CH7 - CHAPTER 7 Introduction to Risk, Return, and the...

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CHAPTER 7 Introduction to Risk, Return, and the Opportunity Cost of Capital Answers to Practice Questions 1. Recall from Chapter 3 that: (1 + r nominal ) = (1 + r real ) × (1 + inflation rate) Therefore: r real = (1 + r nominal )/(1 + inflation rate) - 1 a. 1996: 19.2% 1997: 31.2% 1998: 26.6% 1999: 17.8% 2000: -12.1% b. From the results for Part (a), the average real return was 16.5 percent. c. The risk premium for each year was: 1996: 17.9% 1997: 28.1% 1998: 23.7% 1999: 16.3% 2000: -15.0% d. From the results for Part (c), the average risk premium was 14.2 percent. e. The standard deviation ( σ ) of the risk premium is calculated as follows: 2 2 2 2 0.142) (0.237 0.142) (0.281 0.142) (0.179 [ 1 5 1 σ - + - + - × - = ] 0.142) 0.150 ( 0.142) (0.163 2 2 - - + - + 2. Internet exercise; answers will vary. 61 0.02886 ] 0.115420 [ 4 1 σ 2 = × = 17.0% 0.170 σ = =
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3. a. A long-term United States government bond is always absolutely safe in terms of the dollars received. However, the price of the bond fluctuates as interest rates change and the rate at which coupon payments can be invested also changes as interest rates change. And, of course, the payments are all in nominal dollars, so inflation risk must also be considered. b. It is true that stocks offer higher long-run rates of return than bonds, but it is also true that stocks have a higher standard deviation of return. So, which investment is preferable depends on the amount of risk one is willing to tolerate. This is a complicated issue and depends on numerous factors, one of which is the investment time horizon. If the investor has a short time horizon, then stocks are generally not preferred. c. Unfortunately, 10 years is not generally considered a sufficient amount of time for estimating average rates of return. Thus, using a 10-year average is likely to be misleading. 4. If the distribution of returns is symmetric, it makes no difference whether we look at the total spread of returns or simply the spread of unexpectedly low returns. Thus, the speaker does not have a valid point as long as the distribution of returns is symmetric. 5. The risk to Hippique shareholders depends on the market risk, or beta, of the investment in the black stallion. The information given in the problem suggests that the horse has very high unique risk, but we have no information regarding the horse’s market risk. So, the best estimate is that this horse has a market risk about equal to that of other racehorses, and thus this investment is not a particularly risky one for Hippique shareholders. 6. In the context of a well-diversified portfolio, the only risk characteristic of a single security that matters is the security’s contribution to the overall portfolio risk. This contribution is measured by beta. Lonesome Gulch is the safer investment for a diversified investor because its beta (+0.10) is lower than the beta of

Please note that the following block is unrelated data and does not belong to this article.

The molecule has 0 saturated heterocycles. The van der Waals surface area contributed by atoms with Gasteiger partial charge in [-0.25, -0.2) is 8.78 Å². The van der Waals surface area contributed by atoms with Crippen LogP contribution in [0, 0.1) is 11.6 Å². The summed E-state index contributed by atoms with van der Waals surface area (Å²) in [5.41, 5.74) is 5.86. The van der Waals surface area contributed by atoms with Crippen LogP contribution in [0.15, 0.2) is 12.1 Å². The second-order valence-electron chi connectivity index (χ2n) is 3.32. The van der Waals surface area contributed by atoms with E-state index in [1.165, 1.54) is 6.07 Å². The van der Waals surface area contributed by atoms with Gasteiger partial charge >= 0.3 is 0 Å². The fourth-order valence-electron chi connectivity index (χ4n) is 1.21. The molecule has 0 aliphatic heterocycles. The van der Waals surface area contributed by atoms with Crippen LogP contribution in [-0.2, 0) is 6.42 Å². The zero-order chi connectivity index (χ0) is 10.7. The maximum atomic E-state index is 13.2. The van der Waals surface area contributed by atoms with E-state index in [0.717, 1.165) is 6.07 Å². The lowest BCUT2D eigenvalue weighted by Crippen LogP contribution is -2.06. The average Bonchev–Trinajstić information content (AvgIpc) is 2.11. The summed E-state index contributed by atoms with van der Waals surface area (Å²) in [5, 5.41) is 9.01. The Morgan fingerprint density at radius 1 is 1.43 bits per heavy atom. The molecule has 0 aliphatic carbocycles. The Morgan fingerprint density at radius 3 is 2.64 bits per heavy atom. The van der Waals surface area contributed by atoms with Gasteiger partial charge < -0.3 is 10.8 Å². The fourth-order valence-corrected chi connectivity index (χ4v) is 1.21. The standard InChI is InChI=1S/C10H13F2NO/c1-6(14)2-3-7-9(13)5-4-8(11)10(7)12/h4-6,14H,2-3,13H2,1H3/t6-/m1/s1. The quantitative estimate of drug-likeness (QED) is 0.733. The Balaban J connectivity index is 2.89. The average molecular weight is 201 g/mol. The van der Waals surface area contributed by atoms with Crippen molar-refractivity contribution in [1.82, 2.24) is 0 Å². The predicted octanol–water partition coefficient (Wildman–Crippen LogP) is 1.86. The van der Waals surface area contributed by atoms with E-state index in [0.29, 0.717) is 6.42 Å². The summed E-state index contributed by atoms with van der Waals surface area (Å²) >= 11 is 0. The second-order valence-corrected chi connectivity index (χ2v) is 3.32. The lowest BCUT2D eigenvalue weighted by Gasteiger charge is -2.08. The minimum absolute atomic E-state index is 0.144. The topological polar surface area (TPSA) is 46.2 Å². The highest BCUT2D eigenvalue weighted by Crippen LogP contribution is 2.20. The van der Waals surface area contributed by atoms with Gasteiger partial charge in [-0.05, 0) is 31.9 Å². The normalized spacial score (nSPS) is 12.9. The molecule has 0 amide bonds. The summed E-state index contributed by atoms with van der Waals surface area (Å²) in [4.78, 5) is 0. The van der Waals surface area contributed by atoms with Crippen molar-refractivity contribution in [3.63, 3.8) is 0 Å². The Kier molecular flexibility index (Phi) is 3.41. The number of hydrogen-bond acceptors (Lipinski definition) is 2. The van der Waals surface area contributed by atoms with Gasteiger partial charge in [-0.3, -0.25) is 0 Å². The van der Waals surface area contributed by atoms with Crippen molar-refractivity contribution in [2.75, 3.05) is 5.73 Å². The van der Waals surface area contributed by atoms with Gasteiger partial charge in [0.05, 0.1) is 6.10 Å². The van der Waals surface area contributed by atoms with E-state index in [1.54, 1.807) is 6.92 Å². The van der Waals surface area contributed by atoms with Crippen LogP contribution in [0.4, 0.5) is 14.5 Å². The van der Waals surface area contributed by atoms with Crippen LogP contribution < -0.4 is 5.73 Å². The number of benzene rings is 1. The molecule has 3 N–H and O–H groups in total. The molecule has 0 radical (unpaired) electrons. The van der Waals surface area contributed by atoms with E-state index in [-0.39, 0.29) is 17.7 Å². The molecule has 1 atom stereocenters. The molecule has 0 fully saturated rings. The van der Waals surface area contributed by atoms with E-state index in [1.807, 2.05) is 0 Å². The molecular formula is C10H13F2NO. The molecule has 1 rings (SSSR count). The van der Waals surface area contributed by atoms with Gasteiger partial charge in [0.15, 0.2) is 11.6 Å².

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CH7 - CHAPTER 7 Introduction to Risk, Return, and the...

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